The evidence was undisputed that during the period in which appellees reported the San Diego item in Casella's credit file, he did not apply for, and was never denied, any credit. Appellant contends, however, that he refrained from applying for any new credit out of fear that he would be rejected.

After Casella filed his complaint against Equifax and Trans Union, both defendants moved for summary judgment. Casella cross-moved for summary judgment on his claim that appellees had violated 15 U.S.C. § 1681i(c), by failing to include a dispute statement in any subsequent credit report.1  The District Court denied Casella's motion and granted appellees' motion for summary judgment as to all claims. In so ruling, it considered five issues. First, the Court examined whether appellees had violated 15 U.S.C. § 1681c, by including obsolete data in Casella's credit report.2  It concluded that the evidence was insufficient to support that claim. Next, the Court considered whether appellees' investigations of the disputed item in Casella's report were sufficient, and ruled that as a matter of law both appellees had acted "reasonably." Turning to appellant's claim for violations of 15 U.S.C. § 1681i(c), the Court found that under the circumstances, appellees were not required to include a statement of dispute in appellant's credit file.

The Court next concluded that Casella had not satisfied his burden of showing that he had suffered any damages as a result of Equifax's or Trans Union's conduct. The District Court rejected Casella's assertions that he was injured because (a) he was discouraged from applying for mortgage loans because the San Diego item was in his credit report and (b) he suffered great emotional distress. In the Court's view, Casella had not shown that appellees, rather than San Diego, were the cause of his injuries. Appellant had also failed to present any evidence of willful noncompliance with any provision of the FCRA, see 15 U.S.C. § 1681n, and thus, punitive damages were inappropriate. Finally, the Court determined that appellant had not presented evidence of either libel or wrongful communication to another credit reporting agency.

Following the District Court's decision and after he filed his notice of appeal in this Court, appellant moved in the District Court for partial relief from the judgment on the grounds of newly discovered evidence. That evidence, as noted above, consisted of two Universal Data Forms accompanied by affidavits from San Diego indicating that appellees had in fact been notified that they should delete the San Diego item. On the basis of this evidence, Casella argued that the District Court's finding that appellees had not acted willfully was erroneous. The District Judge denied Casella's motion on the grounds that (a) the evidence was cumulative, (b) even if not cumulative, it would not have changed the outcome of the case, and (c) the evidence offered could have been discovered earlier with due diligence.

On appeal, Casella raises a host of issues, but because we agree with the District Court that Casella has utterly failed to produce any evidence constituting damages under the FCRA, we need reach only that issue in affirming the judgment of the District Court.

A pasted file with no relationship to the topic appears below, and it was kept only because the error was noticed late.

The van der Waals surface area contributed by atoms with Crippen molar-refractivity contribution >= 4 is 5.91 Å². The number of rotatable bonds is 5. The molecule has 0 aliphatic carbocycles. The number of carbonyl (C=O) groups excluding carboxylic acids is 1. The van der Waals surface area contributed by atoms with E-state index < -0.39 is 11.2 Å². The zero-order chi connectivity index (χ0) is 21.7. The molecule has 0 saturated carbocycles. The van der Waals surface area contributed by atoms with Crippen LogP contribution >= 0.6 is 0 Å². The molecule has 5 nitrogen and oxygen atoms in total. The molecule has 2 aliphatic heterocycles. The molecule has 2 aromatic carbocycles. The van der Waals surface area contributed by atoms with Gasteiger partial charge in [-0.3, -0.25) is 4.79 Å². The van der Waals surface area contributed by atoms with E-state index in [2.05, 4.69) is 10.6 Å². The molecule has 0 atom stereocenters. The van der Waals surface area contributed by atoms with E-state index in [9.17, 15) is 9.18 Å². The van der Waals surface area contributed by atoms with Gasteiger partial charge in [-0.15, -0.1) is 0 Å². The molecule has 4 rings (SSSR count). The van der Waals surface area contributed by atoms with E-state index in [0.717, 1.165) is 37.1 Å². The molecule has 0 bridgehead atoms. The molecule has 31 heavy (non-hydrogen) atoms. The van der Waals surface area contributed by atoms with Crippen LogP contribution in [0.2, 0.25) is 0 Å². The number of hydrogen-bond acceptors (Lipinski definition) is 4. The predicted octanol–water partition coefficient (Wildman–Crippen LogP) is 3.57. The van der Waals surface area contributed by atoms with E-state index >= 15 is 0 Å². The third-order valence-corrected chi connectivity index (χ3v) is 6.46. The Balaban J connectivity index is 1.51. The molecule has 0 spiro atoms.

Discussion

The FCRA creates a private right of action against credit reporting agencies for the negligent, see 15 U.S.C. § 1681o, or willful, see id. Sec. 1681n, violation of any duty imposed under the statute. See Cahlin v. General Motors Acceptance Corp., 936 F.2d 1151, 1156 (11th Cir. 1991). For any such violation, the credit reporting agency is liable to the consumer for "actual damages" sustained, the costs of the action together with reasonable attorney's fees and, in the case of willful noncompliance, punitive damages. See id. Secs. 1681n, 1681o.

In this case, Casella bears the burden of proving actual damages sustained as a result of appellees' activities. Seeking to meet that burden, he offered in the District Court three types of damages he alleges were sustained as a result of Equifax's and Trans Union's conduct. Those damages include (1) out-of-pocket attorney's fees, (2) pain and suffering, and (3) loss of opportunity in the home mortgage market. We consider each category of damages and conclude that none of them amounts to compensable damages sufficient to withstand a motion against appellant for summary judgment.

1. Out-of-pocket attorney's fees. Appellant argues that he incurred out-of-pocket attorney's fees paid in the course of challenging the inclusion by appellees of the San Diego entry in his credit reports. The District Court did not rule on this aspect of appellant's damages. However, it is clear that as a matter of law, Casella would not be able to recover this element of his damages in an action under 15 U.S.C. §§ 1681n or 1681o.

The term "actual damages" may include out-of-pocket expenses for attorney's fees incurred by a plaintiff prior to litigation of his FCRA claims. See, e.g., Thomas v. Trans Union Credit Information Co., 1992 WL 280516, at * 4 (N.D. Ill. Oct. 5, 1992). The rationale behind this rule is that a consumer should not have to retain an attorney in order to force compliance with the statute. By the same token, however, prelitigation expenses to retain a lawyer should not be compensable where, as in this case, the lawyer's services were not employed to remedy any violation of the law.